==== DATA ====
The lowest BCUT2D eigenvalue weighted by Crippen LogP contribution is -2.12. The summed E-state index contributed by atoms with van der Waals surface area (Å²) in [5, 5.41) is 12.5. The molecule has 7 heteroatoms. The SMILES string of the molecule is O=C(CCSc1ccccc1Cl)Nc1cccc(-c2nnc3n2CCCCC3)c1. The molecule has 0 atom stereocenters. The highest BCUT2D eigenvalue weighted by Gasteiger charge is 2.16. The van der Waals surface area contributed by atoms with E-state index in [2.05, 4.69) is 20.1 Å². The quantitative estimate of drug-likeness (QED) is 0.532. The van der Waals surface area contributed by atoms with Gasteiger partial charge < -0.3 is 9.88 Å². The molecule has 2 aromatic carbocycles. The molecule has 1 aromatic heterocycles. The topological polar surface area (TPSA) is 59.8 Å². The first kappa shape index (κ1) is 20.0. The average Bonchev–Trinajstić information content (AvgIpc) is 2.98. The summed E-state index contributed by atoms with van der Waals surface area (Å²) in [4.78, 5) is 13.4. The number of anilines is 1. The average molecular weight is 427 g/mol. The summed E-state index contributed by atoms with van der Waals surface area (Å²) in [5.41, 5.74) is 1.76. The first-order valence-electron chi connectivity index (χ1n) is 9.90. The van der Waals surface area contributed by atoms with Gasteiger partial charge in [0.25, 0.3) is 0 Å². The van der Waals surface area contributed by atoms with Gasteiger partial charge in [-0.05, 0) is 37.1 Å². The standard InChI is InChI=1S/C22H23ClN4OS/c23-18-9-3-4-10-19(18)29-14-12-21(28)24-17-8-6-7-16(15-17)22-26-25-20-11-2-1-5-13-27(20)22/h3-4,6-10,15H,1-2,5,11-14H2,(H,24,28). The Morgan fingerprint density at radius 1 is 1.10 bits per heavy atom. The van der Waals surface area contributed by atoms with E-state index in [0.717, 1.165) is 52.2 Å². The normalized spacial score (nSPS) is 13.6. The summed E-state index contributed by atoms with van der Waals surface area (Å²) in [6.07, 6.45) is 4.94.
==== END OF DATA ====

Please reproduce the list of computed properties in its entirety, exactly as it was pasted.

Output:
The lowest BCUT2D eigenvalue weighted by Crippen LogP contribution is -2.12. The summed E-state index contributed by atoms with van der Waals surface area (Å²) in [5, 5.41) is 12.5. The molecule has 7 heteroatoms. The SMILES string of the molecule is O=C(CCSc1ccccc1Cl)Nc1cccc(-c2nnc3n2CCCCC3)c1. The molecule has 0 atom stereocenters. The highest BCUT2D eigenvalue weighted by Gasteiger charge is 2.16. The van der Waals surface area contributed by atoms with E-state index in [2.05, 4.69) is 20.1 Å². The quantitative estimate of drug-likeness (QED) is 0.532. The van der Waals surface area contributed by atoms with Gasteiger partial charge < -0.3 is 9.88 Å². The molecule has 2 aromatic carbocycles. The molecule has 1 aromatic heterocycles. The topological polar surface area (TPSA) is 59.8 Å². The first kappa shape index (κ1) is 20.0. The average Bonchev–Trinajstić information content (AvgIpc) is 2.98. The summed E-state index contributed by atoms with van der Waals surface area (Å²) in [4.78, 5) is 13.4. The number of anilines is 1. The average molecular weight is 427 g/mol. The summed E-state index contributed by atoms with van der Waals surface area (Å²) in [5.41, 5.74) is 1.76. The first-order valence-electron chi connectivity index (χ1n) is 9.90. The van der Waals surface area contributed by atoms with Gasteiger partial charge in [0.25, 0.3) is 0 Å². The van der Waals surface area contributed by atoms with Gasteiger partial charge in [-0.05, 0) is 37.1 Å². The standard InChI is InChI=1S/C22H23ClN4OS/c23-18-9-3-4-10-19(18)29-14-12-21(28)24-17-8-6-7-16(15-17)22-26-25-20-11-2-1-5-13-27(20)22/h3-4,6-10,15H,1-2,5,11-14H2,(H,24,28). The Morgan fingerprint density at radius 1 is 1.10 bits per heavy atom. The van der Waals surface area contributed by atoms with E-state index in [0.717, 1.165) is 52.2 Å². The normalized spacial score (nSPS) is 13.6. The summed E-state index contributed by atoms with van der Waals surface area (Å²) in [6.07, 6.45) is 4.94.